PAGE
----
North Korea: the ‘cruelest psychological experiment’ ever dreamed up

Adam Johnson

Adam Johnson

Adam Johnson, the author of an award-­winning fictional novel depicting the ordinary people of North Korea, participated in a talk yesterday as part of the Macau Literary Festival where he described the Korean state as the “cruelest psychological experiment anyone could have dreamed up.”
Speaking about his extensive research on North Korea in preparation for his novel, Johnson said that the country was fascinating, full of contradictions, and best described as a cruel psychological experiment.
The book, entitled “The Orphan Master’s Son,” is fictional, although “a lot of the portraits are based on non-fiction.” It went on to earn Johnson a Pulitzer Prize and a Dayton Literary Peace Prize, as well as being named a bestseller and best book of the year by various publications and other literary associations.
Johnson, who is an associate professor in creative writing at Stanford University, said that while researching and writing his novel he tried to understand and re-live the perspective of the isolated country’s ordinary citizens.
“I don’t think anyone can know what it’s like to grow up there [North Korea]… until they’re [the North Koreans] free and they start to write their own books.”
He had attempted to gain entry to North Korea on numerous occasions, adding that a number of initial half-hearted efforts had been unsuccessful. The author initially applied for entry on the basis of scholarly work but was refused. He then invited a North Korean professor to spend a year at Stanford University – an offer that he admits was not approved by the education institution – but received no reply.
Finally, after liaising with an aged Korean professor in the U.S., Johnson managed to get a permit into the country in 2007, where, like all foreigners, he was escorted by a group of handlers who were keen to offer a carefully scripted tour of the country.
Citizens of North Korea are acutely aware of how their own actions – or inaction – can result in state-sanctioned punishments like being sent to work camps (gulags) or allegedly being murdered by organs of the North Korean government.
These allegations, often brought to the outside world by North Korean defectors, are not unimaginable given the state’s apparent disinterest in relieving the starvation of millions of its citizens. “It is a parasitic society, where the elites live off the peasants,” Johnson explains.
Commenting on the pervasive and widespread use of propaganda in the Northeast Asian country, Johnson said that he found the language and imagery “boring, funny and bizarre” at the same time.
When he visited Pyongyang in 2007 he saw a newspaper in the city with a story about Kim Jong Il on the front page. It described a scene where the North’s leader was walking along a river with doves circling above his head, apparently, in an effort to provide him with shade.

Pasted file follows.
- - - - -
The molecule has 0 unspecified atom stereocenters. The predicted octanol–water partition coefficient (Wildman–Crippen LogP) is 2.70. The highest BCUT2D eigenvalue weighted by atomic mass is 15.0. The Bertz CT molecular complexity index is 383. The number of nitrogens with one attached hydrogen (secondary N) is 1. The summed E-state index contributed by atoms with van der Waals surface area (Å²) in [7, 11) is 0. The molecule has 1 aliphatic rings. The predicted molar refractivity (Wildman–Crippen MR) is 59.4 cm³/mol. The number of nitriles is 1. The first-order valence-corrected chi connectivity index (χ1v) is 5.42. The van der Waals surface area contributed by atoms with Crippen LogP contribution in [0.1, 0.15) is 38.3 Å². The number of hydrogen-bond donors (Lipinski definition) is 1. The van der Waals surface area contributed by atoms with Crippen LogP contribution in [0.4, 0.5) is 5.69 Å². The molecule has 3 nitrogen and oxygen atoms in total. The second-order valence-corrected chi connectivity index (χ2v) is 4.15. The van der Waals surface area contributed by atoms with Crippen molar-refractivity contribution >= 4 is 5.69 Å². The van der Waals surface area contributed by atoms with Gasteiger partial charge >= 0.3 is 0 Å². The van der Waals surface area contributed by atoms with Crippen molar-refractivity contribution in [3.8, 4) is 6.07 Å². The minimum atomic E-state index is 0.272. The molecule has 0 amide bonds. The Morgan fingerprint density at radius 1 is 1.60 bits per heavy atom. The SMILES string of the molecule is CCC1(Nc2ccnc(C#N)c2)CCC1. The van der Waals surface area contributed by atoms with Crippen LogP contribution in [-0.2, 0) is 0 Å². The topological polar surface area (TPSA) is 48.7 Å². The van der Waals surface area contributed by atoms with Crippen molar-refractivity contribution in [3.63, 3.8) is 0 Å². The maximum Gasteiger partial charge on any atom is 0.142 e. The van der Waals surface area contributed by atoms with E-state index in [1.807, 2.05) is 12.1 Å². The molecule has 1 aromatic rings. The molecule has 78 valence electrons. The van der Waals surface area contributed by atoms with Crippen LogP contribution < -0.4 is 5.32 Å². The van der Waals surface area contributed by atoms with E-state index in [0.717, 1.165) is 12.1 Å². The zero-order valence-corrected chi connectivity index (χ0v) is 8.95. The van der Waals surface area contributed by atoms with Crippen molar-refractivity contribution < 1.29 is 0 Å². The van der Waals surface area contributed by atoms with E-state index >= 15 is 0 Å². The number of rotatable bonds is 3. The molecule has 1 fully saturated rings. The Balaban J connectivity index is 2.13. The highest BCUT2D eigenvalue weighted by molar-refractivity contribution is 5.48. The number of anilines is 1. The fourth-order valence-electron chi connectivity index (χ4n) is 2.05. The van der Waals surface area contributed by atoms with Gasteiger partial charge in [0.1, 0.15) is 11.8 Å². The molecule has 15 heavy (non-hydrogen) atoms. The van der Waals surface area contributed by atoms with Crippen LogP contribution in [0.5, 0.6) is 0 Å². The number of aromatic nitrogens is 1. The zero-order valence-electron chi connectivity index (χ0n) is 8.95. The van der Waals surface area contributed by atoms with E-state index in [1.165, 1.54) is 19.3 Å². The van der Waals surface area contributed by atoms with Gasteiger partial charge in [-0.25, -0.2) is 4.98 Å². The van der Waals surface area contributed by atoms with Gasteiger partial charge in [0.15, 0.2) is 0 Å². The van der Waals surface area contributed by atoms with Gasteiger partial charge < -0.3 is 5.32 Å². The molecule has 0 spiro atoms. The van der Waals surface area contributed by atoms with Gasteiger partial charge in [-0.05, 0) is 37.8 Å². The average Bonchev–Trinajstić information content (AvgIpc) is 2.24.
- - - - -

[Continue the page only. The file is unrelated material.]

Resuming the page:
“I wasn’t sure whether to put Kim Jong Il [in the novel] because of the stereotypes portrayed of him,” said the award-­winning author, adding that in the West he is portrayed often as both a cold-hearted lunatic and as a comedic, parodied figure.
“But as I came to learn that he was not only aware [of the crimes being committed against his people] but that he was directly involved in them and perpetrating them, I knew that he had to be included.” Daniel Beitler

N Korea warns of pre-emptive strikes against the South

North Korea said Saturday its military is ready to pre-emptively attack and “liberate” the South if it sees signs that American and South Korean troops involved in annual joint military drills are attempting to invade the North.
The declaration from General Staff of the North’s Korean People’s Army on state media is the latest outburst over the drills that the U.S. and South Korea say are defensive and routine. At the start of the drills last week, the North warned of an indiscriminate “pre-emptive nuclear strike of justice” on Washington and Seoul.
The Korean People’s Army said it will counter the drills by the United States and South Korea it says are aimed at advancing into Pyongyang with plans to “liberate the whole of South Korea including Seoul” and also that it is capable of executing “ultra-precision blitzkrieg” strikes against enemy targets.
In response to North’s statement, South Korea’s Joint Chiefs of Staff called for North Korea to stop its threats and “rash behavior” and warned that a provocation from the North would result in the destruction of its highest leadership.
A pre-emptive large-scale strike by North Korea against the South is highly unlikely when that would almost certainly bring to an end the authoritarian rule of leader Kim Jong Un given the likely military response of the U.S. and South Korea. Analysts say the North’s bellicose rhetoric is also intended for its domestic audience to display government strength ahead of a major meeting of the ruling party in May. AP

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